This article was first published by TheNewAmerican.com on Monday, February 1, 2021:
In the barely two weeks since 10 Republicans in the House turned coat and voted to impeach President Trump, many are feeling the heat. Some are likely to disappear unheralded, appearing merely as a footnote in political history.
Michigan Representative Fred Upton, who voted to impeach, was unanimously censured at his county’s Republican convention on January 21. The members said that Upton “ignored the voice of the voters in Allegan County.”
On Saturday, all 50 members of the South Carolina GOP’s state executive committee voted to censure Representative Tom Rice over his impeachment vote. He already faces a slate of challengers for his seat in the 2022 midterm elections.
Said Drew McKissick, the chairman of the committee:
We made our disappointment clear the night of the impeachment vote.
Trying to impeach a president, with a week left in his term, is never legitimate and is nothing more than a political kick on the way out the door.
Congressman Rice’s vote unfortunately played right into the Democrats’ game, and the people in his district, and ultimately our State Executive Committee, wanted him to know they wholeheartedly disagree with his decision.
Congressman David Valadao, representing California’s 21st District, is already facing a strong challenger, Chris Mathys, a former Fresno city council member. Mathys said Valadao’s vote “violated the trust” of those who voted for Trump in the November election, calling it “egregious.”
Representative Adam Kinzinger of Illinois’ 16th Congressional District is feeling the heat not only from his constituents but from his friends and family as well. He said on NBC’s Meet the Press:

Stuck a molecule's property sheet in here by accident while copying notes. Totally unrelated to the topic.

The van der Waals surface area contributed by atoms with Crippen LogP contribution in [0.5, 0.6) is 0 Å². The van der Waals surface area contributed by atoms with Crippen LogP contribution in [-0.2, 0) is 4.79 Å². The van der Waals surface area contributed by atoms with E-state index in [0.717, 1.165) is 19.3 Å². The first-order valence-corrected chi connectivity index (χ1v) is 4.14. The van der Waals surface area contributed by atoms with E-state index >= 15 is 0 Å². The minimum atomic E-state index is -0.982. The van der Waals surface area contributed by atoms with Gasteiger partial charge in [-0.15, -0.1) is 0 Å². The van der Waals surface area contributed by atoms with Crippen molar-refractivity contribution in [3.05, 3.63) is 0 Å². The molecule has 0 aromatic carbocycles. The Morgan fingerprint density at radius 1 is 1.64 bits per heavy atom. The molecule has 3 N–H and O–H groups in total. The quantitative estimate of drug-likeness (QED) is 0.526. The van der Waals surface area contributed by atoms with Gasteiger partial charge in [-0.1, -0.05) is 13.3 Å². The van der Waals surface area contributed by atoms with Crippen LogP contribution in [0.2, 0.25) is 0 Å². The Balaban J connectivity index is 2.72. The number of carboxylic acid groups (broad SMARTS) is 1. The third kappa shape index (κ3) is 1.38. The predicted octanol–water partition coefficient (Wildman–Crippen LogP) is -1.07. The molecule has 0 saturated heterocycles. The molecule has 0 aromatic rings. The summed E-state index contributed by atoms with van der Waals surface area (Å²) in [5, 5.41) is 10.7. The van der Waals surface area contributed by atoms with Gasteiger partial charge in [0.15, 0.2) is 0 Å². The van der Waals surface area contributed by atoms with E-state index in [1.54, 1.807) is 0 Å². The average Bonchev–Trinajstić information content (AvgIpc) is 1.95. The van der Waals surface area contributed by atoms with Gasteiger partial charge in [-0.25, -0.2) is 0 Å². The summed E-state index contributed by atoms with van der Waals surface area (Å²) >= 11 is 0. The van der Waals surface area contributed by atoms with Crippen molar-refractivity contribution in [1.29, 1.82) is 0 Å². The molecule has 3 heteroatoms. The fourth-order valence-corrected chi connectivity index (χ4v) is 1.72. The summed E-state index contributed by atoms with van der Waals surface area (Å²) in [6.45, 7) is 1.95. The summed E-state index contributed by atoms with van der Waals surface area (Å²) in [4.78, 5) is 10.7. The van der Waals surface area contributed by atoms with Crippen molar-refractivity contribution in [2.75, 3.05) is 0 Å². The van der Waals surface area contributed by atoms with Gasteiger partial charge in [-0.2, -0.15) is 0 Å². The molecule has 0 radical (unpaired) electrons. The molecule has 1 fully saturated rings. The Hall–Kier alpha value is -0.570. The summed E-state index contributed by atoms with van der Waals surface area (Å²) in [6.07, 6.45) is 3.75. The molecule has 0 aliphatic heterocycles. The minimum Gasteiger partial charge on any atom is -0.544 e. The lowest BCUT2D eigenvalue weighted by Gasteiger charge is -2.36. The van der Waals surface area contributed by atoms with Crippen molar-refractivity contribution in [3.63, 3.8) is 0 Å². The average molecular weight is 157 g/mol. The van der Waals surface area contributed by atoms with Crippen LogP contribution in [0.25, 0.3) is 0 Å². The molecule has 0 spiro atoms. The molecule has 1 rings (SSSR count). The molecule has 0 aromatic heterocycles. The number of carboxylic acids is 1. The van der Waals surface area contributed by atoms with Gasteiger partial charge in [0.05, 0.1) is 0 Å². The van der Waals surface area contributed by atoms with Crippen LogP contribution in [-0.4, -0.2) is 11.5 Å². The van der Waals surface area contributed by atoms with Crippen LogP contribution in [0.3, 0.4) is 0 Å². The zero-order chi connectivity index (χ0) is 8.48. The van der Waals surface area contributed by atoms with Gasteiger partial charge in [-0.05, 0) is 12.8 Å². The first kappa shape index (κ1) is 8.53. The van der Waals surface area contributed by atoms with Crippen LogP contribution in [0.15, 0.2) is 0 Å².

Look. It’s really difficult. I mean, all of a sudden imagine that everybody [who] supported you, or so it seems that way — your friends, your family — has turned against you. They think you’re selling out.
Rather than disappear into the political woodwork, Kinzinger instead is launching a counter-Trump political action committee, Country First PAC. It is necessary, said Kinzinger, because the Republican Party under President Trump has “lost its moral authority in a lot of ways … [Trump has fostered] darkness and division.”
As for Liz Cheney, the Republican turncoat from Wyoming, she isn’t likely to disappear into the woodwork. According to political activist C. Edmund Wright, “Liz’s future is easier for me to predict than yesterday’s weather.… I’ve seen it many times.”
She will run for reelection, writes Wright, and lose overwhelmingly in the primaries. But in the process she will launch a scorched-earth campaign using her own money and funds from her out-of-state leftist supporters against her opponents. They will be so weakened, both financially and politically, that they will leave the path open for a Democrat to take her seat in the general election.
Left wing groups from the outside will plant false flag candidates to dilute her competition, and they will claim falsely to be the Trump choice.
Count on it. They will take extreme positions publicly and muddy the waters for the legit candidate carrying the MAGA banner.
You heard it here first.
Following her defeat, she will likely wind up as a regular commentator on left-wing “news” outlets such as MSNBC or CNN, according to Wright. Her role will be that of “the good Republican … the kind of Republican who hates all real conservatives and legitimate Republicans.”
And she’ll never return to Wyoming:
She’ll never return to Wyoming, a state with which she’s barely familiar with to begin with. That is unless she’s a weekend guest at her parents’ place or at one of the Davos-connected left wing billionaire’s Jackson Hole enclave from time to time.
She is likely to be the exception. The others will disappear, fading away, to be replaced (it is hoped) by real Americanists who take their oaths of office seriously and who will support the growing movement to drain the swamp, once and for all.